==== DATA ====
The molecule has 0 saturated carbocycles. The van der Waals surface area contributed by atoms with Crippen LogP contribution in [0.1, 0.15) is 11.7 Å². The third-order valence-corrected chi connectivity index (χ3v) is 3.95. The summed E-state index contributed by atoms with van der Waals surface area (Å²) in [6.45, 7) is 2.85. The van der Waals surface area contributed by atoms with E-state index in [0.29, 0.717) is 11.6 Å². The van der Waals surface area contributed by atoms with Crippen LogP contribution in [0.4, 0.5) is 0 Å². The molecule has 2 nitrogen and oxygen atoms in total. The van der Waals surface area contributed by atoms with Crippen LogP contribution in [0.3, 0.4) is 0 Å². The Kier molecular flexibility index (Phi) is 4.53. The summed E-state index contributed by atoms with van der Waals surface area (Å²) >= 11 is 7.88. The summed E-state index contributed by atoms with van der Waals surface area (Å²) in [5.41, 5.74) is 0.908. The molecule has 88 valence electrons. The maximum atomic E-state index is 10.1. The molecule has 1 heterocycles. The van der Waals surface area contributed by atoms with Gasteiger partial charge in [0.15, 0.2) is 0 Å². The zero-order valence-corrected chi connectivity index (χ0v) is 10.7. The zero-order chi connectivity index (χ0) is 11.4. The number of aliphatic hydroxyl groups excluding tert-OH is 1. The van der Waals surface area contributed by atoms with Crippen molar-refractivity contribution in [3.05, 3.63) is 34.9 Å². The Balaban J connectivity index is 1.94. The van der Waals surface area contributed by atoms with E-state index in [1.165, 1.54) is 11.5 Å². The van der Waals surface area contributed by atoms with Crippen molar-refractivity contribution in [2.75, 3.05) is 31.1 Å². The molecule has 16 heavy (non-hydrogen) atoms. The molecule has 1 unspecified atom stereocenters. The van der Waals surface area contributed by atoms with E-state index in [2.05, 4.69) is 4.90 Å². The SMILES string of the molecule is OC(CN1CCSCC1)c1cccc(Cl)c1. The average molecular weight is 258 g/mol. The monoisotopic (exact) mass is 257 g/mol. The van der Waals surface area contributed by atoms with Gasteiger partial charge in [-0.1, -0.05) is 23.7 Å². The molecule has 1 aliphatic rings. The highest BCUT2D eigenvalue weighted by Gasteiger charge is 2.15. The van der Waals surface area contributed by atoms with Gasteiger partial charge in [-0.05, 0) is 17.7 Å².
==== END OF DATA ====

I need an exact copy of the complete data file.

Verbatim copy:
The molecule has 0 saturated carbocycles. The van der Waals surface area contributed by atoms with Crippen LogP contribution in [0.1, 0.15) is 11.7 Å². The third-order valence-corrected chi connectivity index (χ3v) is 3.95. The summed E-state index contributed by atoms with van der Waals surface area (Å²) in [6.45, 7) is 2.85. The van der Waals surface area contributed by atoms with E-state index in [0.29, 0.717) is 11.6 Å². The van der Waals surface area contributed by atoms with Crippen LogP contribution in [0.4, 0.5) is 0 Å². The molecule has 2 nitrogen and oxygen atoms in total. The van der Waals surface area contributed by atoms with Crippen LogP contribution in [0.3, 0.4) is 0 Å². The Kier molecular flexibility index (Phi) is 4.53. The summed E-state index contributed by atoms with van der Waals surface area (Å²) >= 11 is 7.88. The summed E-state index contributed by atoms with van der Waals surface area (Å²) in [5.41, 5.74) is 0.908. The molecule has 88 valence electrons. The maximum atomic E-state index is 10.1. The molecule has 1 heterocycles. The van der Waals surface area contributed by atoms with Gasteiger partial charge in [0.15, 0.2) is 0 Å². The zero-order valence-corrected chi connectivity index (χ0v) is 10.7. The zero-order chi connectivity index (χ0) is 11.4. The number of aliphatic hydroxyl groups excluding tert-OH is 1. The van der Waals surface area contributed by atoms with Crippen molar-refractivity contribution in [3.05, 3.63) is 34.9 Å². The Balaban J connectivity index is 1.94. The van der Waals surface area contributed by atoms with E-state index in [1.165, 1.54) is 11.5 Å². The van der Waals surface area contributed by atoms with Crippen molar-refractivity contribution in [2.75, 3.05) is 31.1 Å². The molecule has 16 heavy (non-hydrogen) atoms. The molecule has 1 unspecified atom stereocenters. The van der Waals surface area contributed by atoms with E-state index in [2.05, 4.69) is 4.90 Å². The SMILES string of the molecule is OC(CN1CCSCC1)c1cccc(Cl)c1. The average molecular weight is 258 g/mol. The monoisotopic (exact) mass is 257 g/mol. The van der Waals surface area contributed by atoms with Gasteiger partial charge in [-0.1, -0.05) is 23.7 Å². The molecule has 1 aliphatic rings. The highest BCUT2D eigenvalue weighted by Gasteiger charge is 2.15. The van der Waals surface area contributed by atoms with Gasteiger partial charge in [-0.05, 0) is 17.7 Å².